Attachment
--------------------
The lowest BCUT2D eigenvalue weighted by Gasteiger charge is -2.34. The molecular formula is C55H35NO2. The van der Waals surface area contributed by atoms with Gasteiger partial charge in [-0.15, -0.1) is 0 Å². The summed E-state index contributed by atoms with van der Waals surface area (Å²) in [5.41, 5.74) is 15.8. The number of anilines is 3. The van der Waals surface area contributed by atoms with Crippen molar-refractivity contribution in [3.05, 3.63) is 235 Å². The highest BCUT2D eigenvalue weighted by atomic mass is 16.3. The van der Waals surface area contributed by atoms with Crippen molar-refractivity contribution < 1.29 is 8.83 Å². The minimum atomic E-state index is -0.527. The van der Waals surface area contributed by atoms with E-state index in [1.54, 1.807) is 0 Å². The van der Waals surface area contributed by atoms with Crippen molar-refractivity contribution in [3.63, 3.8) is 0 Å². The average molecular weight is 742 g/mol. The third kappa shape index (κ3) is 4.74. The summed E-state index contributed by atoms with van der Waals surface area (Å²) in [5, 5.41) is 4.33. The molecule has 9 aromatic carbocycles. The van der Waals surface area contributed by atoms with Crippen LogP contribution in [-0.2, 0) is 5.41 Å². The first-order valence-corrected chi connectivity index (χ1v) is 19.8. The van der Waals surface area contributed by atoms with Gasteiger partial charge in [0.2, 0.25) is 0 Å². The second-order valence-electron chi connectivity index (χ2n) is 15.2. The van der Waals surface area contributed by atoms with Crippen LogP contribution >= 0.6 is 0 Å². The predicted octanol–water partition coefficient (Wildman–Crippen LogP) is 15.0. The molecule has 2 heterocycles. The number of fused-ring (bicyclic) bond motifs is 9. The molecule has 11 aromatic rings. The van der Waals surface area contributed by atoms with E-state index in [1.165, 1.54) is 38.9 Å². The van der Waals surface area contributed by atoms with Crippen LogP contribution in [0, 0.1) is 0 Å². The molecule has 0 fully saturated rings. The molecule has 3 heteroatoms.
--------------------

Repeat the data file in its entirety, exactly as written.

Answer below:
The lowest BCUT2D eigenvalue weighted by Gasteiger charge is -2.34. The molecular formula is C55H35NO2. The van der Waals surface area contributed by atoms with Gasteiger partial charge in [-0.15, -0.1) is 0 Å². The summed E-state index contributed by atoms with van der Waals surface area (Å²) in [5.41, 5.74) is 15.8. The number of anilines is 3. The van der Waals surface area contributed by atoms with Crippen molar-refractivity contribution in [3.05, 3.63) is 235 Å². The highest BCUT2D eigenvalue weighted by atomic mass is 16.3. The van der Waals surface area contributed by atoms with Crippen molar-refractivity contribution < 1.29 is 8.83 Å². The minimum atomic E-state index is -0.527. The van der Waals surface area contributed by atoms with E-state index in [1.54, 1.807) is 0 Å². The van der Waals surface area contributed by atoms with Crippen molar-refractivity contribution in [3.63, 3.8) is 0 Å². The average molecular weight is 742 g/mol. The third kappa shape index (κ3) is 4.74. The summed E-state index contributed by atoms with van der Waals surface area (Å²) in [5, 5.41) is 4.33. The molecule has 9 aromatic carbocycles. The van der Waals surface area contributed by atoms with Crippen LogP contribution in [-0.2, 0) is 5.41 Å². The first-order valence-corrected chi connectivity index (χ1v) is 19.8. The van der Waals surface area contributed by atoms with Gasteiger partial charge in [0.2, 0.25) is 0 Å². The second-order valence-electron chi connectivity index (χ2n) is 15.2. The van der Waals surface area contributed by atoms with Crippen LogP contribution >= 0.6 is 0 Å². The predicted octanol–water partition coefficient (Wildman–Crippen LogP) is 15.0. The molecule has 2 heterocycles. The number of fused-ring (bicyclic) bond motifs is 9. The molecule has 11 aromatic rings. The van der Waals surface area contributed by atoms with E-state index in [1.165, 1.54) is 38.9 Å². The van der Waals surface area contributed by atoms with Crippen LogP contribution in [0, 0.1) is 0 Å². The molecule has 0 fully saturated rings. The molecule has 3 heteroatoms.